Furthermore this program has been designed to cut attorneys out of the loop so that the parents who want legal representation during the process do not have that option. The application form can only be accessed and completed with the assistance of a designated resettlement agency, which has no funding to staff someone to assist you with filling out the application. As attorneys all we can do is advise our clients on the potential strength of their children’s claim but at this point there seems to be no other avenue for us to intervene or assist.

At best this program is a loose band-aid for the current crisis at the southern border. At its worst it puts the lives of the refugees at risk because it provides no protection for those who speak to U.S. government officials in connection with these applications. We hope that Congress will heed the appeals of the immigrant advocates who recently testified before them regarding this program and will take active steps to improve it. To view the hearing please click on the following link: http://www.judiciary.senate.gov/meetings/eroding-the-law-and-diverting-taxpayer-resources-an-examination-of-the-administrations-central-american-minors-refugee/parole-program

H-1B cap and denials have prevented job creation and wage growth for US-born tech workers

By | Employment-Sponsored Immigration, Politics, Tech Workers, USCIS, Visas | No Comments

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The Partnership for a New American Economy’s new report, Closing Economic Windows: How H-1B Visa Denials Cost U.S.-Born Tech Workers Jobs and Wages During the Great Recession, shows how existing H-1B visa lottery caps disproportionately hurt American-born tech workers by slowing job and wage growth in more than 200 metropolitan areas across the United States. H-1B visa denials in 2007 and 2008 caused these areas to miss out on creating as many as 231,224 tech jobs for American-born workers in the years that followed and cost U.S.-born, college-educated workers in computer-related fields as much as $3 billion in aggregate annual earnings.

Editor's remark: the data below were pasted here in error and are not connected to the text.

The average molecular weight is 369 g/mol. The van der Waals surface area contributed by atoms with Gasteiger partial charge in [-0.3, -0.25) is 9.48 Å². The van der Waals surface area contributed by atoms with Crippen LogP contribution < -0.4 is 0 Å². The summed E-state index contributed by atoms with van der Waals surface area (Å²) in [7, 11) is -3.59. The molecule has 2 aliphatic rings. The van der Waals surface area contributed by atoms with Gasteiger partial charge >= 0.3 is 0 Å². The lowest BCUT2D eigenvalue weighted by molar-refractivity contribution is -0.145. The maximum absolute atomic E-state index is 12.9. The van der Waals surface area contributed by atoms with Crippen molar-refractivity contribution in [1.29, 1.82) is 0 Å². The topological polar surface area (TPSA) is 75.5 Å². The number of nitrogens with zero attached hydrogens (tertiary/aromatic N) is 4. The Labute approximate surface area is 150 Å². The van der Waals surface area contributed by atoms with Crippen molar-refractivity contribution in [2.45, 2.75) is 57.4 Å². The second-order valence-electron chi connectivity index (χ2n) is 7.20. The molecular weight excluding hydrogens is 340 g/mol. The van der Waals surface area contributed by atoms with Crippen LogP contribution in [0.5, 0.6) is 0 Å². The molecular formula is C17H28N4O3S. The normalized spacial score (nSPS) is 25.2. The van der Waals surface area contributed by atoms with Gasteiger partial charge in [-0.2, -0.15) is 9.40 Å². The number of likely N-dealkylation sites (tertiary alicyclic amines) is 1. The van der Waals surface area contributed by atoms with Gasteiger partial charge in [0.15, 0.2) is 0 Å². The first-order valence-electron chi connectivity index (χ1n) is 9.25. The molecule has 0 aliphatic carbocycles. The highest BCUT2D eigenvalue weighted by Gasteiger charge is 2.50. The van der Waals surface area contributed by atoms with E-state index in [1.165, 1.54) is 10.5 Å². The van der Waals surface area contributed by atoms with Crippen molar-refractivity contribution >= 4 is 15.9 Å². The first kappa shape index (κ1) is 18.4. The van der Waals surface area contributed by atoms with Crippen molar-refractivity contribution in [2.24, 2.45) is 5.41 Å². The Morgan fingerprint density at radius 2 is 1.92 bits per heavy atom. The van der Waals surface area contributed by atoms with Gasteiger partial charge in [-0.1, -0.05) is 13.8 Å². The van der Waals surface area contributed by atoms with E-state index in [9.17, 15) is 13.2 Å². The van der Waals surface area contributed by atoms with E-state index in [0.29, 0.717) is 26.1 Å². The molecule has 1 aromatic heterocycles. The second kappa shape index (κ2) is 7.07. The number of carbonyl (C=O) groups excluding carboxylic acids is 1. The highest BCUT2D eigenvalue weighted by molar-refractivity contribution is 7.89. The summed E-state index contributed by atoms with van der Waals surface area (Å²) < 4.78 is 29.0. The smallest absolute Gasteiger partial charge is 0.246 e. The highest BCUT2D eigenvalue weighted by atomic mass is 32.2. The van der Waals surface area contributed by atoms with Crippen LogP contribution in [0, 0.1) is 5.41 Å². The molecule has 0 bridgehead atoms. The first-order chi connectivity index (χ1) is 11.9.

Key report findings include:

  • The high number of H-1B visa applications that were eliminated in the 2007-2008 visa lotteries represented a major lost opportunity for U.S.-born workers and the American economy overall. The rejection of 178,000 H1-B visa applications in computer related fields in the 2007 and 2008 H-1B visa lotteries caused U.S metropolitan areas to miss out on creating as many as 231,224 often highly-sought after tech jobs for U.S.-born workers in the two years that followed. The total number of U.S.-born workers with computer-related jobs would have exceeded 2 million by 2010 with that additional employment.
  • The U.S. tech industry would have grown substantially faster in the years immediately after the recession if not for the large number of visas that didn’t make it through the 2007 and 2008 H-1B visa lotteries. The number of jobs for U.S.-born workers in computer-related industries would have grown at least 55 percent faster between 2005-2006 and 2009-2010, if not for the applications eliminated in the recent H-1B visa lotteries. Computer firms could have added as many as three times more jobs for U.S.-born workers than they actually did during that period without all the unsuccessful H-1B visa applications.